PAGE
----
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Godfrey v. Metropolitan Council

Court of Appeals of Minnesota

August 5, 2013

Carolyn Godfrey, Appellant,
v.
Metropolitan Council, Respondent.

UNPUBLISHED OPINION

Ramsey County District Court File No. 62-CV-12-1614

Carolyn Godfrey, St. Paul, Minnesota (pro se appellant)

David Oskie, Oskie, Hamilton & Sofio, P.A., St. Paul, Minnesota (for respondent)

Considered and decided by Chutich, Presiding Judge; Smith, Judge; and Klaphake, Judge.[*]

SMITH, Judge

We affirm the dismissal of appellant's negligence claim for personal injuries sustained as a passenger on respondent's bus because appellant admitted on the record that respondent's action was not the proximate cause of her injuries.

FACTS

Appellant Carolyn Godfrey boarded respondent Metropolitan Council's (the council) bus 407, which proceeded eastbound on University Avenue in St. Paul, Minnesota. While in transit, the bus came to a sudden stop that propelled Godfrey forward and knocked her unconscious. Godfrey sustained injuries and filed a complaint, alleging that the "carelessness and negligence" of respondent's bus driver caused her injuries. The council filed an answer, arguing that the vehicle's sudden stop was the "unavoidable" result of a third party's actions "over whom [the council] had no control." In an affidavit, the bus driver stated: "[A] yellow cab passed me on the left and then made a sudden, unsignaled right turn. . . . I had to brake hard to avoid a collision."

The council moved for summary judgment, contending that Godfrey had no evidence to sustain a negligence claim. In interrogatory and deposition responses, Godfrey testified that (1) the bus made a sudden stop; (2) she could not see out the windshield when the accident occurred; (3) she had little memory of the accident; (4) she had "no knowledge" to dispute the bus driver's recollection of the accident; and (5) she was unaware of any law the bus driver violated. The council argued that the culmination of these admissions established that Godfrey failed to demonstrate a causal connection between the actions of the bus driver and her injuries.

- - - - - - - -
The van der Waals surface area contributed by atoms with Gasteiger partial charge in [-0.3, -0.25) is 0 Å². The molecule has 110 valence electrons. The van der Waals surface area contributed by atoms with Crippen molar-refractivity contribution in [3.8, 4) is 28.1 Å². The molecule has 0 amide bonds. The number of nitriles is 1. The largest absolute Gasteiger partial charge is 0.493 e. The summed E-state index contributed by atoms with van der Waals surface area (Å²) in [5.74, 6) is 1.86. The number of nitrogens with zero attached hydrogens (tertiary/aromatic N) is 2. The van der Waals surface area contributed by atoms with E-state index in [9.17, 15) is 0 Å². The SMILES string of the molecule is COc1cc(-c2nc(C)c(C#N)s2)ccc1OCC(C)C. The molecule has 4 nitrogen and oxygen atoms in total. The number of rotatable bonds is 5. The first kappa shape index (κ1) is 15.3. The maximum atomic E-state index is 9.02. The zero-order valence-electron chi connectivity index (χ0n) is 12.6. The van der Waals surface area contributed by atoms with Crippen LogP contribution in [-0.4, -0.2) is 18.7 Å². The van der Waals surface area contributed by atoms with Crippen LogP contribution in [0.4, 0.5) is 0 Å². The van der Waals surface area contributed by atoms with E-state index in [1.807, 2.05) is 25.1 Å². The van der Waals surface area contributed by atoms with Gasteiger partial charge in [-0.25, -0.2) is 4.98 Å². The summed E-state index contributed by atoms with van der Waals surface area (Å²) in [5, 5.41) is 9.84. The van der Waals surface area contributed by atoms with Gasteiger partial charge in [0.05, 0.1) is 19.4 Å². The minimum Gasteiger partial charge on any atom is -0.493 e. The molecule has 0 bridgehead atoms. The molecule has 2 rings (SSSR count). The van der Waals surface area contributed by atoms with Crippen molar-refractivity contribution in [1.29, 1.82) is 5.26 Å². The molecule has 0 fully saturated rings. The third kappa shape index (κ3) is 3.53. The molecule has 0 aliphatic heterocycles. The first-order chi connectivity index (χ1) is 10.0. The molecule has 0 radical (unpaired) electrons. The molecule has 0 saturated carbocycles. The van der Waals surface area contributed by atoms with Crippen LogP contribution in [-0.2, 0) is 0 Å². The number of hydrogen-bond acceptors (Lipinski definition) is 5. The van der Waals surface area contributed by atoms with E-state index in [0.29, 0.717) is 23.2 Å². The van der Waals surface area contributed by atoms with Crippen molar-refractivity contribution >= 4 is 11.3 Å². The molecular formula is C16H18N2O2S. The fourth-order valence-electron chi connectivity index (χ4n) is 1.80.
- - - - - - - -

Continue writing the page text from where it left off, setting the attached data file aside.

The district court heard argument on the motion for summary judgment.[1] The district court outlined the undisputed facts regarding the vehicle accident. The council then argued that "[Godfrey has] to be able to show duty and breach and causal fault, and [she] can't do it. So we could try this case, but I think a directed verdict would be inevitable, and I think that this is exactly what summary judgment is for." The district court proceeded to have the following exchange with Godfrey:

THE COURT: I need to hear something that will allow me to keep your case alive. So far, the submissions you have given me haven't. . . . What did the bus company do that was negligent and was a direct cause of your injuries.
GODFREY: [The bus driver] continued to drive about a mile after I was knocked unconscious. The accident happened at Hamline and University. When the ambulance took me off the bus, it was at ...

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